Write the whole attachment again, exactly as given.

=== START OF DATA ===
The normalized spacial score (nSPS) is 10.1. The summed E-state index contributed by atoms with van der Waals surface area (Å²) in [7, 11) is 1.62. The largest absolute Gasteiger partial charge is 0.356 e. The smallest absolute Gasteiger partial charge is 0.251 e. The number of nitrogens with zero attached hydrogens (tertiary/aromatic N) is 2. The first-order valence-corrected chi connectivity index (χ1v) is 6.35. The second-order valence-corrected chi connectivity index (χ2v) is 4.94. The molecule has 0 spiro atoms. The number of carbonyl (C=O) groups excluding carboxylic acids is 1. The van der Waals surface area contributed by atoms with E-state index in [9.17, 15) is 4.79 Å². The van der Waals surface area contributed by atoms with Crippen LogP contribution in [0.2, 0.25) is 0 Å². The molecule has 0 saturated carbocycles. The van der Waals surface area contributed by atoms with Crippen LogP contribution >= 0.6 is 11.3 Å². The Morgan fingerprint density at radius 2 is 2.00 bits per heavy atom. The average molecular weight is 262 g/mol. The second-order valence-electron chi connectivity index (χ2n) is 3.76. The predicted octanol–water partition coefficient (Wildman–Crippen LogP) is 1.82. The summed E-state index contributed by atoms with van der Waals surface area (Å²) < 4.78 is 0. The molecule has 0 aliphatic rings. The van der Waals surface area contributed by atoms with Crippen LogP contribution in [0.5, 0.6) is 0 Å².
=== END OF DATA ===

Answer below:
The normalized spacial score (nSPS) is 10.1. The summed E-state index contributed by atoms with van der Waals surface area (Å²) in [7, 11) is 1.62. The largest absolute Gasteiger partial charge is 0.356 e. The smallest absolute Gasteiger partial charge is 0.251 e. The number of nitrogens with zero attached hydrogens (tertiary/aromatic N) is 2. The first-order valence-corrected chi connectivity index (χ1v) is 6.35. The second-order valence-corrected chi connectivity index (χ2v) is 4.94. The molecule has 0 spiro atoms. The number of carbonyl (C=O) groups excluding carboxylic acids is 1. The van der Waals surface area contributed by atoms with E-state index in [9.17, 15) is 4.79 Å². The van der Waals surface area contributed by atoms with Crippen LogP contribution in [0.2, 0.25) is 0 Å². The molecule has 0 saturated carbocycles. The van der Waals surface area contributed by atoms with Crippen LogP contribution >= 0.6 is 11.3 Å². The Morgan fingerprint density at radius 2 is 2.00 bits per heavy atom. The average molecular weight is 262 g/mol. The second-order valence-electron chi connectivity index (χ2n) is 3.76. The predicted octanol–water partition coefficient (Wildman–Crippen LogP) is 1.82. The summed E-state index contributed by atoms with van der Waals surface area (Å²) < 4.78 is 0. The molecule has 0 aliphatic rings. The van der Waals surface area contributed by atoms with Crippen LogP contribution in [0.5, 0.6) is 0 Å².